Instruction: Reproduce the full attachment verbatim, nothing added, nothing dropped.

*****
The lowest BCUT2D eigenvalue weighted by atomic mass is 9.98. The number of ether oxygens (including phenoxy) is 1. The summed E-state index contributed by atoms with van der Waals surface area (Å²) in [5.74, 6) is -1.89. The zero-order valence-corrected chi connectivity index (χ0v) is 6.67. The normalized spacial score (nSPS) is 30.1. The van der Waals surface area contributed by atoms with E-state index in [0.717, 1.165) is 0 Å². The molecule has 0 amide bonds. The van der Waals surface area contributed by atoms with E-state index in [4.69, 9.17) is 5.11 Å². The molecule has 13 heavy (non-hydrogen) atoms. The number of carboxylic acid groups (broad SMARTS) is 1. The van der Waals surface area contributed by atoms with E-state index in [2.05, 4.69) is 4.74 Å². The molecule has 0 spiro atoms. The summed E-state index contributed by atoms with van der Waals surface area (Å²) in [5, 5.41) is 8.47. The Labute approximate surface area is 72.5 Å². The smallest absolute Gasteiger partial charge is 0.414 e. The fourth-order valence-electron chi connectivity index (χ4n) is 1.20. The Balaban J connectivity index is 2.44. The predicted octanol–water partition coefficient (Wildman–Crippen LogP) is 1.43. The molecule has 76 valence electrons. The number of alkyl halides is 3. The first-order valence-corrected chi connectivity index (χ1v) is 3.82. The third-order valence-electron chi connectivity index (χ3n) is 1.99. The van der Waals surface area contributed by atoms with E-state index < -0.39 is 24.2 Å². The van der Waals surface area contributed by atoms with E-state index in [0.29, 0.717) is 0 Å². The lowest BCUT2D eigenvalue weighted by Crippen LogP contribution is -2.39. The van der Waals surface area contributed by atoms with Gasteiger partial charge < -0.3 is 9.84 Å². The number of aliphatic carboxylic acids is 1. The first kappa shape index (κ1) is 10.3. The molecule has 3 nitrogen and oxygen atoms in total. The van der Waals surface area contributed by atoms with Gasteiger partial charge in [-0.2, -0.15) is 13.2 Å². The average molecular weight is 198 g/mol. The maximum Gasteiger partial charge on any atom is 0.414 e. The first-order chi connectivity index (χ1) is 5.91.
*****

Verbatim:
The lowest BCUT2D eigenvalue weighted by atomic mass is 9.98. The number of ether oxygens (including phenoxy) is 1. The summed E-state index contributed by atoms with van der Waals surface area (Å²) in [5.74, 6) is -1.89. The zero-order valence-corrected chi connectivity index (χ0v) is 6.67. The normalized spacial score (nSPS) is 30.1. The van der Waals surface area contributed by atoms with E-state index in [0.717, 1.165) is 0 Å². The molecule has 0 amide bonds. The van der Waals surface area contributed by atoms with E-state index in [4.69, 9.17) is 5.11 Å². The molecule has 13 heavy (non-hydrogen) atoms. The number of carboxylic acid groups (broad SMARTS) is 1. The van der Waals surface area contributed by atoms with E-state index in [2.05, 4.69) is 4.74 Å². The molecule has 0 spiro atoms. The summed E-state index contributed by atoms with van der Waals surface area (Å²) in [5, 5.41) is 8.47. The Labute approximate surface area is 72.5 Å². The smallest absolute Gasteiger partial charge is 0.414 e. The fourth-order valence-electron chi connectivity index (χ4n) is 1.20. The Balaban J connectivity index is 2.44. The predicted octanol–water partition coefficient (Wildman–Crippen LogP) is 1.43. The molecule has 76 valence electrons. The number of alkyl halides is 3. The first-order valence-corrected chi connectivity index (χ1v) is 3.82. The third-order valence-electron chi connectivity index (χ3n) is 1.99. The van der Waals surface area contributed by atoms with E-state index < -0.39 is 24.2 Å². The van der Waals surface area contributed by atoms with E-state index in [0.29, 0.717) is 0 Å². The lowest BCUT2D eigenvalue weighted by Crippen LogP contribution is -2.39. The van der Waals surface area contributed by atoms with Gasteiger partial charge < -0.3 is 9.84 Å². The number of aliphatic carboxylic acids is 1. The first kappa shape index (κ1) is 10.3. The molecule has 3 nitrogen and oxygen atoms in total. The van der Waals surface area contributed by atoms with Gasteiger partial charge in [-0.2, -0.15) is 13.2 Å². The average molecular weight is 198 g/mol. The maximum Gasteiger partial charge on any atom is 0.414 e. The first-order chi connectivity index (χ1) is 5.91.